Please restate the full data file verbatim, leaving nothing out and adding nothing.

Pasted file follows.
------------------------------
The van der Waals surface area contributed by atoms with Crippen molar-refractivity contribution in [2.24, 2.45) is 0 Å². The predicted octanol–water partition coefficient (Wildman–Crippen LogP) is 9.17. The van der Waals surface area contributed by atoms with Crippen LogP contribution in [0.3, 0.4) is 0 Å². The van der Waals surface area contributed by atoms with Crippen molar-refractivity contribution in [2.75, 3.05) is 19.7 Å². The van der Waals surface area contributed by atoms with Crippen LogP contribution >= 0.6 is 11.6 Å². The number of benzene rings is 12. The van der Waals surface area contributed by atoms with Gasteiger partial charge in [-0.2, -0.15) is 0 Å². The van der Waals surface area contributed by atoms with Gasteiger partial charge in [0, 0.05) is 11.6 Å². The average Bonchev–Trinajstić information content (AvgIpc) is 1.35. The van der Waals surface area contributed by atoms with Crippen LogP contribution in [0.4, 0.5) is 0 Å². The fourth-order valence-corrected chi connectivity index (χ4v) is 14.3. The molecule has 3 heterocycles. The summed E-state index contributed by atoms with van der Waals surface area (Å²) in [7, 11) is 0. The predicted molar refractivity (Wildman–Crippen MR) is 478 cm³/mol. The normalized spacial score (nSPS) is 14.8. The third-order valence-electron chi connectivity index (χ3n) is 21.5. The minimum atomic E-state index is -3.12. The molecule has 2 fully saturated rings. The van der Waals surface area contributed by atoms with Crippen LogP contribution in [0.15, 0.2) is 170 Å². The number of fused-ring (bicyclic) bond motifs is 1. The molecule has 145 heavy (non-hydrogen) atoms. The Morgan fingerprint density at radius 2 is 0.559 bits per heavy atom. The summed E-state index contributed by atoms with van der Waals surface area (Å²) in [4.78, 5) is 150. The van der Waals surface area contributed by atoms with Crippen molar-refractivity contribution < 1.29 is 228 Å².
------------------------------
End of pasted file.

The van der Waals surface area contributed by atoms with Crippen molar-refractivity contribution in [2.24, 2.45) is 0 Å². The predicted octanol–water partition coefficient (Wildman–Crippen LogP) is 9.17. The van der Waals surface area contributed by atoms with Crippen LogP contribution in [0.3, 0.4) is 0 Å². The van der Waals surface area contributed by atoms with Crippen molar-refractivity contribution in [2.75, 3.05) is 19.7 Å². The van der Waals surface area contributed by atoms with Crippen LogP contribution >= 0.6 is 11.6 Å². The number of benzene rings is 12. The van der Waals surface area contributed by atoms with Gasteiger partial charge in [-0.2, -0.15) is 0 Å². The van der Waals surface area contributed by atoms with Gasteiger partial charge in [0, 0.05) is 11.6 Å². The average Bonchev–Trinajstić information content (AvgIpc) is 1.35. The van der Waals surface area contributed by atoms with Crippen LogP contribution in [0.4, 0.5) is 0 Å². The fourth-order valence-corrected chi connectivity index (χ4v) is 14.3. The molecule has 3 heterocycles. The summed E-state index contributed by atoms with van der Waals surface area (Å²) in [7, 11) is 0. The predicted molar refractivity (Wildman–Crippen MR) is 478 cm³/mol. The normalized spacial score (nSPS) is 14.8. The third-order valence-electron chi connectivity index (χ3n) is 21.5. The minimum atomic E-state index is -3.12. The molecule has 2 fully saturated rings. The van der Waals surface area contributed by atoms with Crippen LogP contribution in [0.15, 0.2) is 170 Å². The number of fused-ring (bicyclic) bond motifs is 1. The molecule has 145 heavy (non-hydrogen) atoms. The Morgan fingerprint density at radius 2 is 0.559 bits per heavy atom. The summed E-state index contributed by atoms with van der Waals surface area (Å²) in [4.78, 5) is 150. The van der Waals surface area contributed by atoms with Crippen molar-refractivity contribution < 1.29 is 228 Å².